Why Can’t We Organize Even Two People?

Today was election day in New Orleans. I cast my first vote as a citizen of this city. On the ballot: the mayor, the sheriff, the coroner, the clerk of the criminal court, and the city council.

I attended a potluck with activist friends the night before. We had a frank and wide-ranging discussion about the politics of the city and our hopes for the future. One person in the group expressed her frustration with the difficulty of making change by asking, in a plaintive tongue-in-cheek, the question I have taken as the title of this post.

In most of my reflections on leadership and followership, I have taken for granted the existence of a leadership structure. What role does followership play in creating such a structure, when it is lacking?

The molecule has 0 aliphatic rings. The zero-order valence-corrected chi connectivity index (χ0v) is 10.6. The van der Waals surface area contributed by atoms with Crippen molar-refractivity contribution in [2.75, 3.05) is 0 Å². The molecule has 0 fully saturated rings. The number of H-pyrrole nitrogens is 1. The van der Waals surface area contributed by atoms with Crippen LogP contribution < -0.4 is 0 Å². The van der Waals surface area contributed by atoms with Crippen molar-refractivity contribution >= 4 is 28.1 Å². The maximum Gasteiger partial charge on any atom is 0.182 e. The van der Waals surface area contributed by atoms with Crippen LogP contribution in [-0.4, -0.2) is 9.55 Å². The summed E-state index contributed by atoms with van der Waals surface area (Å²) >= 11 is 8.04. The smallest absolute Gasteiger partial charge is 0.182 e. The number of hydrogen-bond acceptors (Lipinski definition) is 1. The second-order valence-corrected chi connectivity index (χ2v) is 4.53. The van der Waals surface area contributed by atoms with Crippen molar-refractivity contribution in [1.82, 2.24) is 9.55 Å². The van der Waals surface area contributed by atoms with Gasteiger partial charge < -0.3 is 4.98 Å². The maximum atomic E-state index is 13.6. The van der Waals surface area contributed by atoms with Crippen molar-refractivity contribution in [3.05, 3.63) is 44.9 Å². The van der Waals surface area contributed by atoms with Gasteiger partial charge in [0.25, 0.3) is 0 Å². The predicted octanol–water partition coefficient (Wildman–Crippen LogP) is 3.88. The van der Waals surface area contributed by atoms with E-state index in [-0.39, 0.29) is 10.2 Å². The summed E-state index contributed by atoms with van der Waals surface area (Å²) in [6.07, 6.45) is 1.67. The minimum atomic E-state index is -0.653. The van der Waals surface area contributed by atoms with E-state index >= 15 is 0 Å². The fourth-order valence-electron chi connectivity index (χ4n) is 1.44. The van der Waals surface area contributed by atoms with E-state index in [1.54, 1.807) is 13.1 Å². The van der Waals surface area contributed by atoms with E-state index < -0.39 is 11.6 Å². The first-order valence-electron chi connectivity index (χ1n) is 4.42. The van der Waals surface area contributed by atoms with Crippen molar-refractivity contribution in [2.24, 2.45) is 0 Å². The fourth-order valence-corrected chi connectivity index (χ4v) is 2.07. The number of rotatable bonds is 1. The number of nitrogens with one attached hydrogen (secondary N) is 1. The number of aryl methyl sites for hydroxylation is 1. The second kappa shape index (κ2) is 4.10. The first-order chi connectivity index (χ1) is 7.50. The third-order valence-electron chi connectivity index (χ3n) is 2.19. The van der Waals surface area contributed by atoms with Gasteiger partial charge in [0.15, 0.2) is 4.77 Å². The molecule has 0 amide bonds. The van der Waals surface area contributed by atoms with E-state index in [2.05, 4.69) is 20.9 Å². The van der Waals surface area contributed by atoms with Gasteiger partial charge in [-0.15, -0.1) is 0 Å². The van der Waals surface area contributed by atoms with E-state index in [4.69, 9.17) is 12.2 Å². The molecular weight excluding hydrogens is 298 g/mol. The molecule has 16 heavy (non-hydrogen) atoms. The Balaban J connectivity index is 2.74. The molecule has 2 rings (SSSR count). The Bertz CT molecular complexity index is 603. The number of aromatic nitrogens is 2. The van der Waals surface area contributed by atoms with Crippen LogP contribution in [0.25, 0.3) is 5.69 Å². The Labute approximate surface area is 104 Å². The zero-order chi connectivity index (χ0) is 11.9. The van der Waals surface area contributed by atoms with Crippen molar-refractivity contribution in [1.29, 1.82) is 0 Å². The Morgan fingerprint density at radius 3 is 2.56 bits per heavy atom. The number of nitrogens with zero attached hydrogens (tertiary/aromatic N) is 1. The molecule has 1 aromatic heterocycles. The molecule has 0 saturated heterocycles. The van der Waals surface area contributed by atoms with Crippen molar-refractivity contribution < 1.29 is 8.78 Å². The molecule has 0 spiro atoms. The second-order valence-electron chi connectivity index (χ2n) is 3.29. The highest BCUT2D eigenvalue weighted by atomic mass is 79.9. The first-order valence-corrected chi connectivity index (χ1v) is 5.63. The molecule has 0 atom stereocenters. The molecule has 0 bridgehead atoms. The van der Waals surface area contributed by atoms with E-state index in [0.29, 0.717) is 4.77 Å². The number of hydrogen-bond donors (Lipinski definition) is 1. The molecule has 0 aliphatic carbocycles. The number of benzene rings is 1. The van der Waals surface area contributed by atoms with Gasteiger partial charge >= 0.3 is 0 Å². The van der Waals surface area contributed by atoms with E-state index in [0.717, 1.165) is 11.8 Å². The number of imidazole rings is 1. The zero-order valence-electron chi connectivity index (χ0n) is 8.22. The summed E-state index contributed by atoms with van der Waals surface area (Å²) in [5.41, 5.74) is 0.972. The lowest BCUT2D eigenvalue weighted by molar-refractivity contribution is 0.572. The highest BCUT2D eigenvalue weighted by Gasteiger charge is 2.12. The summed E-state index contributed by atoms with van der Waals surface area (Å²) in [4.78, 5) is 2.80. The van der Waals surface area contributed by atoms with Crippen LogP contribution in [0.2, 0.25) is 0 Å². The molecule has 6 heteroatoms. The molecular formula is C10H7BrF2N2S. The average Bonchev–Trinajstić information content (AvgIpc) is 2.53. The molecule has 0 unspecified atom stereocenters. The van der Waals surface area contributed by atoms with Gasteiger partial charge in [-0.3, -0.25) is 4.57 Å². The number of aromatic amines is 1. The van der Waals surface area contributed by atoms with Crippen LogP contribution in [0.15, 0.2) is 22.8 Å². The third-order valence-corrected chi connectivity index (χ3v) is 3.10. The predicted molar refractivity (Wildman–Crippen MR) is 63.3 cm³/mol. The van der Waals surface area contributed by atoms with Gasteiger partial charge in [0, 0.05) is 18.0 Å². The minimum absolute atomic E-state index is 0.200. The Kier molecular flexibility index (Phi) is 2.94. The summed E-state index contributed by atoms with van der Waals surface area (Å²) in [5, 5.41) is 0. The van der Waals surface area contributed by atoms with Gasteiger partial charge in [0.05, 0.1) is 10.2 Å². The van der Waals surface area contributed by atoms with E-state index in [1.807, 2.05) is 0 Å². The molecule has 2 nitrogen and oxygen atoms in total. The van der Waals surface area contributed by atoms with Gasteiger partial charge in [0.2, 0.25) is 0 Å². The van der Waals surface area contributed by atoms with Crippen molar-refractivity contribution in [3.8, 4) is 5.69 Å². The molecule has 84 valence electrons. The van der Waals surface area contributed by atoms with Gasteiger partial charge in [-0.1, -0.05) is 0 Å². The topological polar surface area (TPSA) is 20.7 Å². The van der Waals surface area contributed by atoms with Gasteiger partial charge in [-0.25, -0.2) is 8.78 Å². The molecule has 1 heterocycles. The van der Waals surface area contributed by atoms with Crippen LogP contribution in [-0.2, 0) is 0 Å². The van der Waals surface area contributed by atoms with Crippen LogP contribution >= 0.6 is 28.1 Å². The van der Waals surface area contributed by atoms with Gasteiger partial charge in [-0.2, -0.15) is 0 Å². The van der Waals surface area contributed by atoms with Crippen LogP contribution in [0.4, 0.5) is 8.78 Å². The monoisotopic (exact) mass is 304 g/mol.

Our potluck ended in a commitment by all present to continue our conversation in future potlucks. And we did.

Leadership and Followership: The Sermon

Here’s the most recent version of the sermon I first gave in 2001, in which my definition of followership appears:

SERMON: “Leadership and Followership”

Early in my ministry, I set myself to solve a problem I had in leading worship. It had to do with the silent meditation time. I think that that silence is important. Even if it’s just for a minute or so, that practice of sitting still together in silence is a healthy contrast to what many of our lives are mostly like these days. If nothing else, it’s a reminder of how good it feels and how much we need a little stillness and silence in our busy lives. Gathered here and uniting in silence, we can each turn that time to our own purpose and need, staying connected to one another by the act of holding that space of stillness for each other. Some may simply listen to the silence, some may enter a meditative state, some may pray. All of these uses of the silence are grounding and centering. And that’s all well and good.